A group of scientists are to embark on research they hope will lead to the development of new ways to treat and cure men with prostate cancer.
Professor Hing Leung and his multidisciplinary team at the University of Glasgow and Beatson Institute will study how and why prostate cancer cells move beyond the prostate to the lymph nodes so they can work out how to stop this from happening.
The team has been awarded around £1.5m from Prostate Cancer UK to carry out the research, which they believe could unlock the potential to develop tailored treatments for men with tumours which could delay or even stop their cancer spreading.
Researchers will analyse prostate and lymph node samples donated by men who have had them removed, then study the different types of cells and molecules inside them to discover how they interact and how this allows cancer to move through the body.
Using computer programs that can learn and find patterns, the team also hopes to discover new features in cancer cells that can predict how well men will respond to treatment.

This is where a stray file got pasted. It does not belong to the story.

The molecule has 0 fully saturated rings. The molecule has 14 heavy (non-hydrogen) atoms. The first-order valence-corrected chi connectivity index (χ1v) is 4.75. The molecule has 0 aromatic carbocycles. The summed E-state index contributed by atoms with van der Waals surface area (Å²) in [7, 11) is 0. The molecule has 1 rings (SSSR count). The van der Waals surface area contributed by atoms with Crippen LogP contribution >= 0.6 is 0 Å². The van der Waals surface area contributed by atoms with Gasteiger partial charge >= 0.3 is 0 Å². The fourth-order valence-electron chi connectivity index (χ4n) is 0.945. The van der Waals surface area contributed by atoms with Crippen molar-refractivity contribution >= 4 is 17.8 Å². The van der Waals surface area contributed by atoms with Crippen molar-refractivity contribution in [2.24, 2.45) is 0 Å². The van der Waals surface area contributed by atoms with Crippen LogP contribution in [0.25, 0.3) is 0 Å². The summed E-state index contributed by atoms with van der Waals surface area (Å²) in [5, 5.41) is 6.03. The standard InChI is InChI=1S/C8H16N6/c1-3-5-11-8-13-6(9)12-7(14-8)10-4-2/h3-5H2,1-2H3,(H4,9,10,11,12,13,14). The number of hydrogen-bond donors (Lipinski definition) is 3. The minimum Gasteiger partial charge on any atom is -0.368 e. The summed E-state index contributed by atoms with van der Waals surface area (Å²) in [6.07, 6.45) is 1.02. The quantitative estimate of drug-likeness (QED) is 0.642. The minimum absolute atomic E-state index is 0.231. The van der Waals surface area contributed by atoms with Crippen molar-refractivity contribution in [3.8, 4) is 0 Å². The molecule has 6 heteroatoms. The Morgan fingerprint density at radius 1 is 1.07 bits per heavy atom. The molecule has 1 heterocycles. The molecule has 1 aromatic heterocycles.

Prostate cancer is the most common form of cancer in men and currently one in three of those with the disease are diagnosed too late to be cured, according to Prostate Cancer UK.
Prof Leung said: “When a man’s prostate cancer is contained to his prostate, it’s much easier for doctors to successfully treat him. However when the cancer spreads, it becomes much more dangerous, more unpredictable, and a cure is much less likely.
“Lymph nodes are often the ‘first stop’ for tumours that progress beyond the prostate and further around the body, so we are working out how cancers make this first journey – and then discovering how to disrupt it. This will be key to future treatments which delay or even prevent the spread of prostate cancer for men.”
Dr Matthew Hobbs, director of research at Prostate Cancer UK, said: “A man living with prostate cancer has the best chance of living well and living longer if we can understand more about how the disease is behaving, so he gets the most effective treatments that are tailored to the characteristics, behaviour, and biology of his particular cancer.
“That’s why we fund exciting, innovative projects like this, thanks to the generous donations of our supporters.
“Cutting-edge research is needed most urgently in Scotland, where one in three men with prostate cancer get their diagnosis when the disease has already spread and it’s too late for a cure.
“I’m delighted to add Professor Leung’s new grant to our portfolio, taking Prostate Cancer UK’s total investment in current research projects in Scotland to over £3m.”